Feb 24, 2021–Like many in the Texas Hill Country, we have been dealing with the consequences of having no power during more than a week of subfreezing temperatures. Here are some surefire tips on how to prepare for the next once-in-a-lifetime weather event:
Couldn’t have made it through this without the help of my children and family. From delivering groceries, fuel, and feed, to splitting logs and plumbing leaks, having kids is finally starting to pay off.
Kudos especially to my son, who kept the home fires burning, literally, while the rest of us hunkered in a hotel. He and his buddies hauled water from the creek, found wood to burn, fed livestock, made dangerous trips to town for supplies. I didn’t even mind when they found my whiskey and did donuts in the snow.
Have good neighbors
I hardly know where to begin. The crew at Inn on Baron’s Creek treated us locals as visiting royalty. On our very first call asking if rooms were open, they told us to come on in, don’t worry about a deposit or credit card number, and ended the call with the heartfelt wish to “be safe.” That was the start of 10 nights of amazing hospitality. From days starting with breakfast tacos catered by Twisted Sisters, and ending with egg rolls, gumbo, and spaghetti provided by Boudreaux Swamp Truck, this could have been a cruise. A very cold, stationary cruise.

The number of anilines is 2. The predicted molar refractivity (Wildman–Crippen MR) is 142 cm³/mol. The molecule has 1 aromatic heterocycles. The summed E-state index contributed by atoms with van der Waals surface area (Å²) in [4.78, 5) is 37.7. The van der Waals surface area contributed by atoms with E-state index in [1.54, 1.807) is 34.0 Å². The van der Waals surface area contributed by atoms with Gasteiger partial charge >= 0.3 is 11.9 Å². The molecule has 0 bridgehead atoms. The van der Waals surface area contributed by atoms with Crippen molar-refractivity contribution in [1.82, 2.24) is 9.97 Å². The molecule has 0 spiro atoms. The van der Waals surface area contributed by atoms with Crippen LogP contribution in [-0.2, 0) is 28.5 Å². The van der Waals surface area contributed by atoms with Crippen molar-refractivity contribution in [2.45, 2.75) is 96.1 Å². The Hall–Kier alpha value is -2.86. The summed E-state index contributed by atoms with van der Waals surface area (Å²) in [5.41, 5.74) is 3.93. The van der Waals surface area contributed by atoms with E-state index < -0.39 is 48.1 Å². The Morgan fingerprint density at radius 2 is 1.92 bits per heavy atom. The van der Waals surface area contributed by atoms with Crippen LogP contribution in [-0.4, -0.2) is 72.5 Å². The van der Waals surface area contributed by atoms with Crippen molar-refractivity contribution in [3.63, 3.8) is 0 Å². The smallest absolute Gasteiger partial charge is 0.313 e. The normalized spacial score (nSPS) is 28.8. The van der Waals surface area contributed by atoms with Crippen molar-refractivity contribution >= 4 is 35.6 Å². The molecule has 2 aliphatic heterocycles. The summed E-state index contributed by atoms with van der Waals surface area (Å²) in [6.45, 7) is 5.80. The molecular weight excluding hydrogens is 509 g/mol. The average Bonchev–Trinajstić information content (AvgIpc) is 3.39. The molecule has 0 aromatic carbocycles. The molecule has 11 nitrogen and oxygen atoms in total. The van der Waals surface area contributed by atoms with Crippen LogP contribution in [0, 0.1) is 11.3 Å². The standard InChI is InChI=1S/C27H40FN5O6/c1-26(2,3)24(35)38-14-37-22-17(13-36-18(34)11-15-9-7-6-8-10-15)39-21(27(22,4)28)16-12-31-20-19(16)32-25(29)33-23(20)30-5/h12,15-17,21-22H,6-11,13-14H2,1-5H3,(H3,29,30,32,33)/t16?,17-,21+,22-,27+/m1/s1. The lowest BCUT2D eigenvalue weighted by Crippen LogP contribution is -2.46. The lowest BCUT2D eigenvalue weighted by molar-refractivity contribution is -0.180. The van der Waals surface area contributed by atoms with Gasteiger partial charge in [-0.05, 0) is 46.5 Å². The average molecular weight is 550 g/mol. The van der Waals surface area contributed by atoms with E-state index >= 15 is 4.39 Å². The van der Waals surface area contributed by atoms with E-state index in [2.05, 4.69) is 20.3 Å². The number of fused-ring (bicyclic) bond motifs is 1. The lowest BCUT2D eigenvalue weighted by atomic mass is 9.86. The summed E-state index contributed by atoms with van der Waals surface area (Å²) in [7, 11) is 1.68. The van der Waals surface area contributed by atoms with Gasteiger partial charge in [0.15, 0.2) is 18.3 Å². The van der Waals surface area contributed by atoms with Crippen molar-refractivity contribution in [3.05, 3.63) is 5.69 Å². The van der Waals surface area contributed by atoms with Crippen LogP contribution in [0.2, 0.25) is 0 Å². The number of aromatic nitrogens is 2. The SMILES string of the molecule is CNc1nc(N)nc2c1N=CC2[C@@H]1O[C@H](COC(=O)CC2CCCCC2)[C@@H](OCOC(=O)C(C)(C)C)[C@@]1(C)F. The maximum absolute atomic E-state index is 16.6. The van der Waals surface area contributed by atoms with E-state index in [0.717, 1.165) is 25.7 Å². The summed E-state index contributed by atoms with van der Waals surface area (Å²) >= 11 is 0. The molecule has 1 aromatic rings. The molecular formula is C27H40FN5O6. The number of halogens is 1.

Expect the unexpected
When the restaurants opened back up, the first place I picked up lunch was Andy’s Grille. Don and Mary Wise not only filled my order with deliciousness, they brought it out to my car so I wouldn’t have to unbuckle the grandkids, and made sure I had a cherry pie to go with it. Er… half a cherry pie, as I told my family when I got home.
Don’t expect sympathy
Just as a crisis brings out the best in us, it also reveals our snide side. A lot of negativity popped up on social media, where people tend to post the first thought that pops into their heads. What bugged me personally were the comments from my Yankee brethren who mocked our Texas storm as “Tuesday.” I’d challenge them to handle a single weekend in Texas in August, only without power or water.
Confront your inner cavemen
Just as with the COVID crisis, when you scratch the veneer of civilization, we are savages fighting over scraps of toilet paper and jugs of water.
Have good parents
I am neither a prepper nor hoarder, but I learned from my dad to always have several weeks of supplies and food on hand. We recently added a second refrigerator, mainly to keep our flours, breads, and grains from perishing to heat or insects, and a chest freezer to hold the meat we’ve harvested. I’ve never been one of those people who wait until they are on the last scoop of dog food to realize they need to buy more. So we were set to handle up to a week. Just not 10 to 12 days. At subfreezing temperatures. Without electricity, heat, or water.
Overall, there can be no lesson to be learned from an “unprecedented” event, of which we’ve had two in the past year. That’s the very definition of “unprecedented.” Every crisis is a crisis exactly because you can’t prepare for it.
Hopefully this time “once-in-a-lifetime” means that.